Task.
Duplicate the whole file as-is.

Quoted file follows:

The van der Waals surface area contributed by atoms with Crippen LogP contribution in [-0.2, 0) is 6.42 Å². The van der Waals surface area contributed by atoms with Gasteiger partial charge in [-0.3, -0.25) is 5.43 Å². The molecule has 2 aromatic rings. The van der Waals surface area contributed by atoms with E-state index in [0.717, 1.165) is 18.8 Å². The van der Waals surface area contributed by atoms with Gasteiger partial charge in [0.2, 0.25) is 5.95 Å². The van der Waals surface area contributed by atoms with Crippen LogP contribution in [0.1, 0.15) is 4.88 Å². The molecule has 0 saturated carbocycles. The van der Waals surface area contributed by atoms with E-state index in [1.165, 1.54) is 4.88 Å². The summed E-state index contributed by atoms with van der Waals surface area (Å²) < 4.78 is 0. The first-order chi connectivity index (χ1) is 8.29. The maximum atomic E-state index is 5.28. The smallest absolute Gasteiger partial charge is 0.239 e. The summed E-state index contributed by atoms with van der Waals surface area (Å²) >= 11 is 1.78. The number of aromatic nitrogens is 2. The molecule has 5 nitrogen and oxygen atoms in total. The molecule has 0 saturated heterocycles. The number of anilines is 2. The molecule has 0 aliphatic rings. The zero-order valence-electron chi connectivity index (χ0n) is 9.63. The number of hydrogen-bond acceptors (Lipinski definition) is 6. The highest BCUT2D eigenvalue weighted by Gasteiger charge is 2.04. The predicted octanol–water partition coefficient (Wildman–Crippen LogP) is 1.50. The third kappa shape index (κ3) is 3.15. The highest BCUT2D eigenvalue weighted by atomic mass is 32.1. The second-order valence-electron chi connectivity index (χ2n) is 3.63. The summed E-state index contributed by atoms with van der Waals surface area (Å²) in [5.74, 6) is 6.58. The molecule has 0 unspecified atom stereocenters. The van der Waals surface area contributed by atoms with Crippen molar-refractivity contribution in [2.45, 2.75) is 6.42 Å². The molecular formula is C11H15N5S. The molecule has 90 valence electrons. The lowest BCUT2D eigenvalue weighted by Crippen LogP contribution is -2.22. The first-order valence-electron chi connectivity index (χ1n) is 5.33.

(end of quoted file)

The van der Waals surface area contributed by atoms with Crippen LogP contribution in [-0.2, 0) is 6.42 Å². The van der Waals surface area contributed by atoms with Gasteiger partial charge in [-0.3, -0.25) is 5.43 Å². The molecule has 2 aromatic rings. The van der Waals surface area contributed by atoms with E-state index in [0.717, 1.165) is 18.8 Å². The van der Waals surface area contributed by atoms with Gasteiger partial charge in [0.2, 0.25) is 5.95 Å². The van der Waals surface area contributed by atoms with Crippen LogP contribution in [0.1, 0.15) is 4.88 Å². The molecule has 0 saturated carbocycles. The van der Waals surface area contributed by atoms with E-state index in [1.165, 1.54) is 4.88 Å². The summed E-state index contributed by atoms with van der Waals surface area (Å²) < 4.78 is 0. The first-order chi connectivity index (χ1) is 8.29. The maximum atomic E-state index is 5.28. The smallest absolute Gasteiger partial charge is 0.239 e. The summed E-state index contributed by atoms with van der Waals surface area (Å²) >= 11 is 1.78. The number of aromatic nitrogens is 2. The molecule has 5 nitrogen and oxygen atoms in total. The molecule has 0 saturated heterocycles. The number of anilines is 2. The molecule has 0 aliphatic rings. The zero-order valence-electron chi connectivity index (χ0n) is 9.63. The number of hydrogen-bond acceptors (Lipinski definition) is 6. The highest BCUT2D eigenvalue weighted by Gasteiger charge is 2.04. The predicted octanol–water partition coefficient (Wildman–Crippen LogP) is 1.50. The third kappa shape index (κ3) is 3.15. The highest BCUT2D eigenvalue weighted by atomic mass is 32.1. The second-order valence-electron chi connectivity index (χ2n) is 3.63. The summed E-state index contributed by atoms with van der Waals surface area (Å²) in [5.74, 6) is 6.58. The molecule has 0 unspecified atom stereocenters. The van der Waals surface area contributed by atoms with Crippen molar-refractivity contribution in [2.45, 2.75) is 6.42 Å². The molecular formula is C11H15N5S. The molecule has 90 valence electrons. The lowest BCUT2D eigenvalue weighted by Crippen LogP contribution is -2.22. The first-order valence-electron chi connectivity index (χ1n) is 5.33.